Bull Math Biol. 2023 Sep 7;85(10):97. doi: 10.1007/s11538-023-01202-y.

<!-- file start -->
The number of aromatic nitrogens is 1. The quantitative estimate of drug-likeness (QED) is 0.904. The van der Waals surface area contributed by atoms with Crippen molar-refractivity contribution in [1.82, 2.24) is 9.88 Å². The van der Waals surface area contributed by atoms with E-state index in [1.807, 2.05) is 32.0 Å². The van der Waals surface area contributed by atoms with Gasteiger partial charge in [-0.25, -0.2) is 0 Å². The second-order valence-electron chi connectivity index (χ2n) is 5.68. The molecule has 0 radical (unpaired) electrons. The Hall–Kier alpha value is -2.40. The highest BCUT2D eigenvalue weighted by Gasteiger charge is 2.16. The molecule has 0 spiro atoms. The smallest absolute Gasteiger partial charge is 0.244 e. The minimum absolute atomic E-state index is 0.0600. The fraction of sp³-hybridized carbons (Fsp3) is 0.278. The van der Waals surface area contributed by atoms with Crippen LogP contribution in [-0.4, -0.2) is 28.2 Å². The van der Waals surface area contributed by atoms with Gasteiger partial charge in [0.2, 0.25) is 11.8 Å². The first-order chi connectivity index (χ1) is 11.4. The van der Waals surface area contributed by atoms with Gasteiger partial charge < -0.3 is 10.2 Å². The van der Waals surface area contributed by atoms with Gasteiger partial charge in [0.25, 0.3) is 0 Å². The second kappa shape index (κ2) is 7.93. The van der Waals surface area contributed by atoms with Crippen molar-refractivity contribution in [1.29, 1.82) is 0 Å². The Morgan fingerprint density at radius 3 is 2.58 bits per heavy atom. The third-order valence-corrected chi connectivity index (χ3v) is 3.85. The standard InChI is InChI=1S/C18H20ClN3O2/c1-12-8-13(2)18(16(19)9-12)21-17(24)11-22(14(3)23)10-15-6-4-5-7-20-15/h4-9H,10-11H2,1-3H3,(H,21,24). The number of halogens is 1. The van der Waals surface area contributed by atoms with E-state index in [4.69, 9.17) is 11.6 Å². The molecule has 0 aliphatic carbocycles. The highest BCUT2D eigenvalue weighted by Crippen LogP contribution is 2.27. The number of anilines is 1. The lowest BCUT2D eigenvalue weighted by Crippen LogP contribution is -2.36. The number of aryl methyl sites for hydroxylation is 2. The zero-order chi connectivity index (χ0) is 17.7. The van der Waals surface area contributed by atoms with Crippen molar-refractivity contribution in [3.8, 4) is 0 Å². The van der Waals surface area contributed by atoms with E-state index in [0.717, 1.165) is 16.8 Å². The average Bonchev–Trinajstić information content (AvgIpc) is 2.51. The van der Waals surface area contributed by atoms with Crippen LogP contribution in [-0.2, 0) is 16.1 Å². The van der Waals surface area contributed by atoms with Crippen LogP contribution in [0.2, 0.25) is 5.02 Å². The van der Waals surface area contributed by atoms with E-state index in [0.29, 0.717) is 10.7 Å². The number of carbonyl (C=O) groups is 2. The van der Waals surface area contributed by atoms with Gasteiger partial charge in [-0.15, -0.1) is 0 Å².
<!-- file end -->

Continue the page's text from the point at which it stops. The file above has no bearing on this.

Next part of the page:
Several safe and effective vaccines are available to prevent individuals from experiencing severe illness or death as a result of COVID-19. Widespread vaccination is widely regarded as a critical tool in the fight against the disease. However, some individuals may choose not to vaccinate due to vaccine hesitancy or other medical conditions. In some sectors, regular compulsory testing is required for such unvaccinated individuals. Interestingly, different sectors require testing at various frequencies, such as weekly or biweekly. As a result, it is essential to determine the optimal testing frequency and identify underlying factors. This study proposes a population-based model that can accommodate different personal decision choices, such as getting vaccinated or undergoing regular tests, as well as vaccine efficacies and uncertainties in epidemic transmission. The model, formulated as impulsive differential equations, uses time instants to represent the reporting date for the test result of an unvaccinated individual. By employing well-accepted indices to measure transmission risk, including the basic reproduction number, the peak time, the final size, and the number of severe infections, the study shows that an optimal testing frequency is highly sensitive to parameters involved in the transmission process, such as vaccine efficacy, disease transmission rate, test accuracy, and existing vaccination coverage. The testing frequency should be appropriately designed with the consideration of all these factors, as well as the control objectives measured by epidemiological quantities of great concern.